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Wind walkers

Every October, stone crabbers begin their ritual waiting game.

They deploy traps about the beginning of the month, then wait for the first pull of the traps Oct. 15 to see what kind of season they'll have.

Generally, the initial pull gives crabbers an inclination as to whether the season will be productive. This year, the results have been lackluster.

"So far, the numbers are low," said Capt. Jim Bradley at Capt. Brad's seafood on Hernando Beach. "We need to see some wind. Our weather has been too calm."

Stone crabs are so popular the demand for the sweet-tasting delicacies usually outpaces the supply.

They feed best when the water is churned and silted. Windy weather turns up the bottom, uncovering small bits of forage for the crabs. Included in their diets are other crustaceans such as clams, oysters and mussels. To open them, the crabs crush the shells with their tremendously strong pincher claws.

Studies show that stone crabs are capable of exerting 19,000 pounds of pressure per square inch in their claws. Anyone who has had a finger caught can attest how much it hurts.

Stone crabbers are as tough as their quarry. They often are found on pitching, heaving boat decks, leaning precariously over the side to catch the next trap buoy with a gaff hook.

The work is strenuous, the life a tough one, and meager rewards await those faint-of-heart individuals not capable of coping with the harsh conditions of crabbing through the winter season. Crabbers with strong constitutions can make a handsome living, but that doesn't ease life on the deck.

I recently spent a day aboard Capt. Brad Bradley's Crab Chaser, watching the process of collecting stone crabs. Of the 2,200 traps he deploys each season, we were scheduled to pull 500 in a day.

On the deck were two rookie hands. One had a fair amount of experience and an uncanny sense of timing. The other was experiencing his first day.

Tim Fountain, with the tremendous timing, learned the routine well while making the first pull. His on-deck motions were smooth and competent.

Tim McKinnon, the new guy, discovered the hard way that life on the sea can bring a man through all of his emotions in a day. A deck hand can go from excitingly expectant, to sick, to hateful of the work in a short time. McKinnon experienced one of those times.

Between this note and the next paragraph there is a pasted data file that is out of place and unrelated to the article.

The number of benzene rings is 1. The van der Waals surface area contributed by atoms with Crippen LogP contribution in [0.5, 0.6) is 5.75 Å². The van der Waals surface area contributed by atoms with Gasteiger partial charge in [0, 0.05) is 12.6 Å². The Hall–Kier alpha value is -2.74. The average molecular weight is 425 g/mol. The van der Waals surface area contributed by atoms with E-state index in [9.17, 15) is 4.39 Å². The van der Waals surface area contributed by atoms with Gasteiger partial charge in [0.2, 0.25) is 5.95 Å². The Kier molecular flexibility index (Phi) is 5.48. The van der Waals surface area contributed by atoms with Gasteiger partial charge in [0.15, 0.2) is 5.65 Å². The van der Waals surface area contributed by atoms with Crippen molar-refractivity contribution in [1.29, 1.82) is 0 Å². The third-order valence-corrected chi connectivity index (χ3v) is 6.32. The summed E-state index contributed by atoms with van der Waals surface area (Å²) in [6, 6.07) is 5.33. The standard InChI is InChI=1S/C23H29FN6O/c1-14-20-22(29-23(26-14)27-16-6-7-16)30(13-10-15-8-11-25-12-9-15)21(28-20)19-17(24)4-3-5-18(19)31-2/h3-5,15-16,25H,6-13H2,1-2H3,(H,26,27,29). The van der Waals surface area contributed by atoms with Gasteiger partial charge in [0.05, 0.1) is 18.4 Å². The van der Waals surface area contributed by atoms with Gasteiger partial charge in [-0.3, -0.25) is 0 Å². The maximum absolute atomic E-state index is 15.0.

The day dawned windy and grey _ perfect weather for crabs to get walking along the bottom. Above the surface, the boat pitched, slammed and heaved in an uneasy motion.

Capt. Brad kept his cool operating the Crab Chaser. Despite the harsh sea, he guided the boat along the trap buoys with tremendous accuracy, giving easy opportunity for the deck hands to snare and winch the traps onboard.

What is a productive day to a stone crabber?

"When things are good, we can pull 750-900 pounds out of 500 traps or about 1{ pounds of claws per trap average," Bradley said.

This day, we reached only a quarter pound per trap _ not nearly enough to call it profitable.

Bradley started the first line in about 15 feet of water. Surface conditions couldn't have been much worse for pulling the traps, about 175 in all.

Fountain worked this first line exclusively. McKinnon didn't pull traps but baited them before they were set back in place. It was on this line, with all the heaving and pitching, that McKinnon found his character.

After staring relentlessly _ on an empty stomach _ into the boxes of thawing mullet, grouper heads and pigs feet used for bait, he contributed to the chum slick behind the boat. Yet in all the mess and confusion, McKinnon could say just thing: "I'll be back the tomorrow."

Such is the constitution of a seaman.

When we returned to the dock, Capt. Jim Bradley and a small group waited to see the results of the day _ poor as they were.

From the dock, the crabs must be boiled and cooled to be kept fresh. Back at Capt. Brad's Seafood shop, Gloria Thompson had the boil pots heating. Once the loads were weighed, she worked long into the darkness boiling, cooling, then sorting the claws by size.

Like a Broadway production, there is much that goes on backstage before the opening curtain. Watching this experience was an intense eye-opener to what occurs in preparing the crab claws for market.

_ If you have a question or comment, call Capt. Mike Scarantino, (352) 683-4868.

The Stone crab claw season is Oct. 15-May 15. They feed best when the water is churned and silted by windy conditions, which produce small bits of forage for the crabs.

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